Personalized homepage:

Yes it is really nice to have your own web profile you can also use as your virtual business card as well, a platform where you can make your potential customers curious to contact you and draw their attention to your specific business. However, what is more important for your start-up
phase: personal contacts, personal contacts. Always keep in mind, that there a so many other competitors with their own web presence out there...why should somebody of all things click to your homepage without knowing that there is yours...(advertisement, the next big issue...how can you draw other's attention especially to your homepage?)

I have to admit, it took a while before I even created my first homepage and shame on me I definitely would like to rework it in order to present it in a bi-/tri-lingual mode (Just working on it offline). However, even this lack in personal presentation manner did not keep clients away from me. - So first of all talk to many people as possible telling them what you are doing. If you have special interests have a look who is responsible in that area and might promote you or who is doing the same and can give you hints. After a while you will find out what your specific field knowledge is or what you prefer the most (e.g. automotive, PC games or general instruction manuals...).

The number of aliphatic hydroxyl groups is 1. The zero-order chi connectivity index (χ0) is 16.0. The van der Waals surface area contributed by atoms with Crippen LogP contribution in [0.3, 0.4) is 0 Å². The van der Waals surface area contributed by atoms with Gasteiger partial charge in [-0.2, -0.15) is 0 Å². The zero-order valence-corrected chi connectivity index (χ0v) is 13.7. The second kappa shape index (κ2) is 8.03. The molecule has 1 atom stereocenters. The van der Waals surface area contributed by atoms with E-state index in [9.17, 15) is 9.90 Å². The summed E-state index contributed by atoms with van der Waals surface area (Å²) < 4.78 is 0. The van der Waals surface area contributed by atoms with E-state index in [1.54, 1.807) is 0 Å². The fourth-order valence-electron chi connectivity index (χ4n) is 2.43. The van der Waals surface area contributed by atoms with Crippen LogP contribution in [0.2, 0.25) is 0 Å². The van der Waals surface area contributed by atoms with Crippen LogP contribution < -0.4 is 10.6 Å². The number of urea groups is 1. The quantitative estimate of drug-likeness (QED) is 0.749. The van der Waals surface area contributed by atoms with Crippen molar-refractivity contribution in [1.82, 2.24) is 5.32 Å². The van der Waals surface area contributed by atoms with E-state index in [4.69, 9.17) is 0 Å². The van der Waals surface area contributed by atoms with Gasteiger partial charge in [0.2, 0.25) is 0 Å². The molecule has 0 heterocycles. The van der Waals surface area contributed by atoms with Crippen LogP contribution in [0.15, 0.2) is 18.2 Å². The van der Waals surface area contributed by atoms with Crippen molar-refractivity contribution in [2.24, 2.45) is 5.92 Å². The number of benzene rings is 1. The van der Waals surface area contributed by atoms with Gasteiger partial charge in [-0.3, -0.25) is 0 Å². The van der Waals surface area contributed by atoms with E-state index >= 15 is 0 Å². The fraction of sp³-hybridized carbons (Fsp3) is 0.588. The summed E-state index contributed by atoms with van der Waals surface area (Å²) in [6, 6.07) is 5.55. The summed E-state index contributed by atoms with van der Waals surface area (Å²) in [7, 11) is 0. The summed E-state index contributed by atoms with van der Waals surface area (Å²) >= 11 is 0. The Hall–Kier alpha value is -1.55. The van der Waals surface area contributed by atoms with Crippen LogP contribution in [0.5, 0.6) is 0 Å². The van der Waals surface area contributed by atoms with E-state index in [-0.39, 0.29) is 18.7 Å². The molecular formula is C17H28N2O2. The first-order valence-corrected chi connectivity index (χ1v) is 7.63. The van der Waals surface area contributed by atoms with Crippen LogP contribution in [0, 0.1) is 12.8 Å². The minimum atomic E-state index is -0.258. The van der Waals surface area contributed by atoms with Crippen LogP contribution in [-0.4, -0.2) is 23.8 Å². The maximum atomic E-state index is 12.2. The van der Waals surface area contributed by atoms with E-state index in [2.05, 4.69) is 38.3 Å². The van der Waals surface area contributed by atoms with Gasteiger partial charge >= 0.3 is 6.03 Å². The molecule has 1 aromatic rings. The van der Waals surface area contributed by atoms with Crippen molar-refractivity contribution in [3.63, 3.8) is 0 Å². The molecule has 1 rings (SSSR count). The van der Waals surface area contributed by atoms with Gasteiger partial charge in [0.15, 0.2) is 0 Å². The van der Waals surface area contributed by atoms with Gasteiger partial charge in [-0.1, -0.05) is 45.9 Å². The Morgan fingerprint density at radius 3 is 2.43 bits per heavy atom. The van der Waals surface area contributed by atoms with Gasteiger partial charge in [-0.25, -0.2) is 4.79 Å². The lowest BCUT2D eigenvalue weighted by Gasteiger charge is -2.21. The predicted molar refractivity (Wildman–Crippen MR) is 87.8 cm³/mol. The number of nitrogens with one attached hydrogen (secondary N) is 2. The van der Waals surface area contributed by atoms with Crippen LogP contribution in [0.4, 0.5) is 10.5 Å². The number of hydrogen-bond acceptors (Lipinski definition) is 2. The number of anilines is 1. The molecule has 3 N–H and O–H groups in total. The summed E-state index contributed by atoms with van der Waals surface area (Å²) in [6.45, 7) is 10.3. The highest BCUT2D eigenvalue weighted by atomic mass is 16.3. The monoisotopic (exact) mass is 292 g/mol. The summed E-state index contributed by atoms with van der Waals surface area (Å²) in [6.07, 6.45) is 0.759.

I talked to very different translators long time before I jumped into that business just to find out how to tackle the whole thing without having good knowledge. At that time I was still employed and worked "on the other side" of our business. This helps me even today because I have a profound understanding of how business is like in a huge company.

I like your way of presenting yourselves as a team. It is the same with me...I have a lot of Japanese partners and friends in Japan I can rely on, too...I guess it is even mandatory if you want to survive. Especially in translating business you need a good supporting network around you.

So just some thoughts to your teamwork...Good luckicon_wink.gif)

[Edited at 2006-04-03 10:05]


Fan Gao
Local time: 23:58
Member (2006)
English to Chinese
+ ...
Thanks for your response! Apr 4, 2006

This is Mark, the British half of Chinese Concept.

Thank you very much for all of your replies, advice and suggestions. It is very much appreciated.

We are taking things step by step and concentrating on building a good client base and networking with others in the business.

It does take time and hard work and obviously things don't happen overnight but things are starting to fall into place now and we are working on a large project with a few others in the pipeline too.

Our website is a bit of a nightmare at the moment (offline with errors!) but we're in the process of getting that perfected. Thanks to all who suggested modifications and improvements.

I wanted to ask if anyone here with a website uses Google Adsense to advertise? We are thinking about it but at the same time wondering if it will look too tacky having Google ads on site.

Thanks again,